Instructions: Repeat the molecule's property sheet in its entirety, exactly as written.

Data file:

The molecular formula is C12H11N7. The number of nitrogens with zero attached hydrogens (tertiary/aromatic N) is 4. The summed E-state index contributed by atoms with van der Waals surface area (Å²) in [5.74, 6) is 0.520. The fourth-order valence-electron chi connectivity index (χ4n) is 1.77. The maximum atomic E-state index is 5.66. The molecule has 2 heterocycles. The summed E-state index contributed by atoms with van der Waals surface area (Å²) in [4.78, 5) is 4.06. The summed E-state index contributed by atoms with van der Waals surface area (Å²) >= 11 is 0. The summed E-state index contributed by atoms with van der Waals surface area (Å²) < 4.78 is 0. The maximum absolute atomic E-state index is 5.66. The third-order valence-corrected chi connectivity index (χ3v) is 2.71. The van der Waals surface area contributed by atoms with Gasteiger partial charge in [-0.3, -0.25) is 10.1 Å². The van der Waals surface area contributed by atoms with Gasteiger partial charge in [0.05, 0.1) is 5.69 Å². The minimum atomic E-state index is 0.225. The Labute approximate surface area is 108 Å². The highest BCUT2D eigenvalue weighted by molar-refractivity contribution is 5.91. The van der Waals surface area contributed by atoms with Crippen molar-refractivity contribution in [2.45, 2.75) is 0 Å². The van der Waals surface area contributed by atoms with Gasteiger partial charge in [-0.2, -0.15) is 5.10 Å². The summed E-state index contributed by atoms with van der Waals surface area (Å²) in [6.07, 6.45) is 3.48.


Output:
The molecular formula is C12H11N7. The number of nitrogens with zero attached hydrogens (tertiary/aromatic N) is 4. The summed E-state index contributed by atoms with van der Waals surface area (Å²) in [5.74, 6) is 0.520. The fourth-order valence-electron chi connectivity index (χ4n) is 1.77. The maximum atomic E-state index is 5.66. The molecule has 2 heterocycles. The summed E-state index contributed by atoms with van der Waals surface area (Å²) in [4.78, 5) is 4.06. The summed E-state index contributed by atoms with van der Waals surface area (Å²) >= 11 is 0. The summed E-state index contributed by atoms with van der Waals surface area (Å²) < 4.78 is 0. The maximum absolute atomic E-state index is 5.66. The third-order valence-corrected chi connectivity index (χ3v) is 2.71. The van der Waals surface area contributed by atoms with Gasteiger partial charge in [-0.3, -0.25) is 10.1 Å². The van der Waals surface area contributed by atoms with Gasteiger partial charge in [0.05, 0.1) is 5.69 Å². The minimum atomic E-state index is 0.225. The Labute approximate surface area is 108 Å². The highest BCUT2D eigenvalue weighted by molar-refractivity contribution is 5.91. The van der Waals surface area contributed by atoms with Crippen molar-refractivity contribution in [2.45, 2.75) is 0 Å². The van der Waals surface area contributed by atoms with Gasteiger partial charge in [-0.2, -0.15) is 5.10 Å². The summed E-state index contributed by atoms with van der Waals surface area (Å²) in [6.07, 6.45) is 3.48.